THOUSANDS of survivors of Super Typhoon Yolanda (Haiyan) on Tuesday called on President Benigno Aquino 3rd to step down as they deplored what they saw as his “insensitivity” to their plight.
The call for the President’s resignation came almost a year after Yolanda, the most powerful typhoon to hit the country, devastated entire communities in Central Visayas.
“Enough is enough—President Aquino must go,” Marissa Calbajao, spokesperson for the People Surge Alliance for Yolanda Survivors, said. The group, which claims to have about 20,000 members, said the President committed “grave injustice” to the typhoon victims because of the government’s imposition of a “no build zone” policy in coastal communities.
Almost 7,000 people were killed and about 16 million people were affected when Yolanda hit land on November 8, 2013 in Visayas. Most of the people who died were swept by a storm surge that engulfed buildings and swept houses into the sea.
People Surge said the government’s response to help the typhoon victims was not enough.
“A full year of witnessing Aquino’s betrayal not only of Yolanda survivors, but of the Filipino people as a whole, through his anti-poor, anti-environment, pro-big business, and pro-foreign policies, tells us that there is no future for us and for the generations to come under the Aquino government,” Calbajao said.
She lamented that the government’s negligence especially in the conduct of relief and rescue operations left thousands of typhoon victims suffering because of the break down in social services.
“We have exhausted all means to demand for justice to Yolanda victims: we have sent letters and engaged in dialogues, reached out through media and even lobbied in Congress—to no avail. We have been ignored, deceived, mocked, maligned and repressed by President Aquino and his ilk,” Dr. Efleda Bautista, chairperson of People Surge, said.
The group also lambasted the president for the government’s “anti-people, investment-led and debt-driven rehabilitation” that, it said, focused heavily on infrastructure “distributed among Aquino’s big business allies.”
In a statement, the group claimed that the P20 billion rehabilitation supplemental budget this year and the P23.8 billion Disbursement Acceleration Program (DAP) allocations on disaster management were “plundered.”
It also criticized the “deceptive ‘divide and conquer’ relief operations marked by empty promises of relief, conditional cash transfers, and other forms of aid being subjected to preconditions to prevent the people from participating in legitimate mass actions to redress grievances, as well as the perpetration of demolition tactics as part of the government’s beautification frenzy in time for Pope Francis’ visit.”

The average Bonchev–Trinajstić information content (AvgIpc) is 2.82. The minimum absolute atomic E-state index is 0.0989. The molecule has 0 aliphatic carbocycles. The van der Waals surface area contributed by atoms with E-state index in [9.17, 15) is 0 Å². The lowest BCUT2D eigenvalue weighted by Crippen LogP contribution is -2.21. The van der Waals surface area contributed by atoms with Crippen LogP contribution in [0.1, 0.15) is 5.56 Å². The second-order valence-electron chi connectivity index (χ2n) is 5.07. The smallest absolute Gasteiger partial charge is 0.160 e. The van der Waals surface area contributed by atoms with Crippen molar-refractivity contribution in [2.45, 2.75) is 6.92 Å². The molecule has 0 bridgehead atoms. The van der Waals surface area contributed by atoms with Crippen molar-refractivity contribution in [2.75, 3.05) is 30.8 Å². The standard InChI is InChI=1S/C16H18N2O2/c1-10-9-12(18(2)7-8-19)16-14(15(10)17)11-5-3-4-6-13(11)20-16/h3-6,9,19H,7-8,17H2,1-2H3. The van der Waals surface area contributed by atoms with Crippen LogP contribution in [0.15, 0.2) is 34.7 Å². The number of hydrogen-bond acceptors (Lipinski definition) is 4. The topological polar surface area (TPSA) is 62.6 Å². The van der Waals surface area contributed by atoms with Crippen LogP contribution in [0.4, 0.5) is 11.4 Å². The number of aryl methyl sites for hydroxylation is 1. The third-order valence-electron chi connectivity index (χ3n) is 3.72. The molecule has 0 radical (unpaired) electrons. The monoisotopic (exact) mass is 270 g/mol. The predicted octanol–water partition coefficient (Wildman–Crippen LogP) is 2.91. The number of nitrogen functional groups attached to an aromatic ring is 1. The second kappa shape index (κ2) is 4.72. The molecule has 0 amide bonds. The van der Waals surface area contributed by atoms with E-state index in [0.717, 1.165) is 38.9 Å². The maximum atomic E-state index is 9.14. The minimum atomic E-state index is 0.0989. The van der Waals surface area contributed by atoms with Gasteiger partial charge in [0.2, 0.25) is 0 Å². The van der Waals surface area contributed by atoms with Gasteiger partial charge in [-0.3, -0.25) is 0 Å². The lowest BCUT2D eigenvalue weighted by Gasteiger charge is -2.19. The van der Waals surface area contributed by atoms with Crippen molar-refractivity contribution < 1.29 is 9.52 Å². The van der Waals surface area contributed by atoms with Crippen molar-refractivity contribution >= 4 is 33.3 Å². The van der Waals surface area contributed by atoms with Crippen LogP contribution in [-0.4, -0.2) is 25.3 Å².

Back to work
But the Philippine Red Cross said thousands of families whose livelihood were devastated when the typhoon hit have returned to work.
In a forum in Manila, Red Cross chairman Richard Gordon said almost 30,000 households have so far received cash grants of up to $220 as part of the Philippine Red Cross’s three-year $360-million recovery plan that aims to support 500,000 people across Leyte, Samar, Cebu, Panay and Palawan islands.
Gordon said families have set up sari-sari stores, selling basic food needs, including live pigs, goats and chicken.
“One year after Haiyan [Yolanda] robbed so many families of their income, we are seeing people return to work, including setting up new businesses,” he said. He noted that farming, rearing livestock and sari-sari stores are the top three livelihood that people enter into.
Gordon said Red Cross built 6,081 houses, while 13,506 households received cash or materials for shelter repair assistance. Seven health facilities were either repaired or built and equipped, and 1,493 water systems were repaired or constructed.
However, Gordon admitted that much more have yet to be accomplished because the devastation was so huge that it will take two more years to uplift the condition of 16 million people who were affected by the disaster.
Red Cross Secretary-General Gwendolyn Pang said there are still humanitarian needs on the ground. She said they have yet to reach 400 barangays to help families there rebuild their lives.
Red Cross, in a press conference attended also by International Federation of the Red Cross delegation in the Philippines head Marcel Fortier and International Committee of the Red Cross delegation in the Philippines head Pascal Mauchle, said aside from livelihood, victims need housing, medical services, water and toilets.
Gordon admitted that people living in small islands have yet to receive the needed support because Red Cross volunteers have difficulty reaching them. He said they could not even ask help from the military since the areas are insurgency infested.
He said some 500,000 people have yet to receive humanitarian assistance while 40,000 households who have yet to be relocated to safer homes.
With Jaime R. Pilapil